Whether you anchor here or secure your vessel to the friendly docks we know your stay at Lagoon Cove
will be one to remember. I imagine more than 90% of our yacht club members have visited the Barbers,
Bill and Jean, many times going to or from the Broughtons.
So for the other 10%, sadly enough you have really missed out.
Bill, a legend in the area, passed away this Spring but Jean has said she will run the place this coming season. Every evening during the boating season Bill would furnish a large bucket of prawns he caught that day to share with all the boaters who brought some potluck dish for the feast. He called it “Happy Hour” but with all the goodies Bill and Jean furnished, plus the donations from all the other boats, nobody ever left hungry! Toward the end of the eating orgy, knowing he had a captive audience, Bill would ease into one of his famous bear stories. No matter how often you heard them, they would always end with a “gotcha”!
He was a great storyteller and very much enjoyed every minute of them. We met them the first year they arrived at Lagoon Cove and have been great friends ever since. Bill will be missed.
To get the full benefit of meeting people and their boats, and the camaraderie experienced at marinas in the Broughtons, you found yourself throwing a line to Bill or one of his hands, and you may end up with half or more of your vessel hanging over the end of the pier, or stuck into a position that only a good puzzle player could set you free when you’re ready to move on. Yet, no matter how little was actually on the dock, you paid for the length of your boat. We sometimes anchor just beyond the marina but you need to beware of the cables and water pipelines that run along the bottom in the obvious anchoring areas.
Our anchor site is at 50o 35.789’N, 126o 18.796’W, just as the cove shallows as it leads into the lagoon. Inside this lagoon, accessible only by dinghy because it is so shallow, the crabbing is quite good in six to twelve feet of water. That’s right, 6’ to 12’!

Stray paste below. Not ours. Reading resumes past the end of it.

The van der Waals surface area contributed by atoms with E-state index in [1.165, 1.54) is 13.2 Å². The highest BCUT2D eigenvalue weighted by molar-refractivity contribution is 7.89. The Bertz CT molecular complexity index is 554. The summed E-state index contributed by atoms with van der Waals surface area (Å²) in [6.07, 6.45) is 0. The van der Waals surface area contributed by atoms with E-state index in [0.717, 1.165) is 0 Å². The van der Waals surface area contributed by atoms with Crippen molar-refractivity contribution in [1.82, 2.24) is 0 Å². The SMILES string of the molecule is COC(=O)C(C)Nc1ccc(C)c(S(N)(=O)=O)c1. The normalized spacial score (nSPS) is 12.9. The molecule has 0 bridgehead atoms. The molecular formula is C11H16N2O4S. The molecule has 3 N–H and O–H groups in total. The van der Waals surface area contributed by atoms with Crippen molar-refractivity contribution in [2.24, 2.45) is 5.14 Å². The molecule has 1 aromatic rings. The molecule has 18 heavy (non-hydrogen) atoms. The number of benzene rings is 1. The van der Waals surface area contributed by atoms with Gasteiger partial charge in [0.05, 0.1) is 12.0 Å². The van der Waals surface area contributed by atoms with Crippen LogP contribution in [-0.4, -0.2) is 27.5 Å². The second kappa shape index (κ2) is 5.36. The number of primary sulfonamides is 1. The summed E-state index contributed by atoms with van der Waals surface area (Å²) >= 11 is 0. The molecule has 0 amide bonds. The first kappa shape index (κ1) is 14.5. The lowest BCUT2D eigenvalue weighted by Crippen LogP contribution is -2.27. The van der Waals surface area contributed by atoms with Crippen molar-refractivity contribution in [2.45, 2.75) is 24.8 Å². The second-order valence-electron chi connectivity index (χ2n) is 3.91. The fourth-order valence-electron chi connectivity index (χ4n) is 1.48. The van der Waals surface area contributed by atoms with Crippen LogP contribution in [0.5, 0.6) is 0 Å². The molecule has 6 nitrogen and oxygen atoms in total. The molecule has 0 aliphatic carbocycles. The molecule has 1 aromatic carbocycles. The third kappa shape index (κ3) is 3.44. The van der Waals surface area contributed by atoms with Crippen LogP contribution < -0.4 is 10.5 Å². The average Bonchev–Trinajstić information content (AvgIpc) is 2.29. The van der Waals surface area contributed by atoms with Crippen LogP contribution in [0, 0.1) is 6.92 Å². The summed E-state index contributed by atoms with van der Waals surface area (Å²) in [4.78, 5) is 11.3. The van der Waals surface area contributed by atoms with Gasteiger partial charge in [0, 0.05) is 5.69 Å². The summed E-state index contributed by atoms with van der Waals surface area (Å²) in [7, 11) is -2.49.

Minstrel Island, the large island to the north of you as you navigated the shallow and narrow Blow Hole on your way to Lagoon Cove, is surrounded by “hunting and gathering” possibilities. This is the area Bill used to harvest his prawns, on the Clio Channel side. The northwest and north side of Minstrel, during the runs, are quite productive for various salmon fishing efforts. Carolyn even caught a big halibut here a few years back, in Knight Inlet. Speaking of Minstrel Island, we were one of the first boats to visit the new owners here also, a few years back.
Our initial negative instincts proved out after a few years when they were hauled off by the Royal Mounties for growing illegal plants in the school house! Now, the dilapidated docks are up for grabs. We have tied here a few times; the last time was during a bad storm with the Coast Guard just across the pier from us. There is still some interesting hiking up in the woods but during the berry and apple season you need to heed the black bears – they have the right-of-way. The hiking is also quite interesting and beautiful up behind Lagoon Cove’s burn area. You can get a different view of The Blow Hole if you go far enough.
I need to point out a couple factors about arriving and departing Lagoon Cove. Usually, at the onset of your voyage, you would be coming up Johnstone Straits into Havannah Channel and then up Chatham Channel. The perfect time to head up Chatham Channel is just prior to low tide giving you an opportunity to view black bear on your port side feeding on the little crabs that hide under the large rocks lining the channel. Plus it will give you a boost in current running your direction. There is a lot written about this shallow and narrow channel but simply keep an eye on your chartplotter and you won’t have a problem. Upon leaving Lagoon Cove we normally prefer to enter Clio Channel and then Beware Passage near the Karlukwees deserted First Nations Village. Just before entering Beware Passage, check out the rock faces near Nicholas Point and see the prominent and strange pictographs painted here many years ago.
When you visit Lagoon Cove, be sure to spend time with Jean and get one of her incredible cook books full of ideas for the Happy Hour feasts. They have wonderful shirts and jackets here also. If you get there before we do, say hi and tell them we’re right behind you.
To a wonderful summer,
Don and Carolyn Bloye
M.V. Island Spirit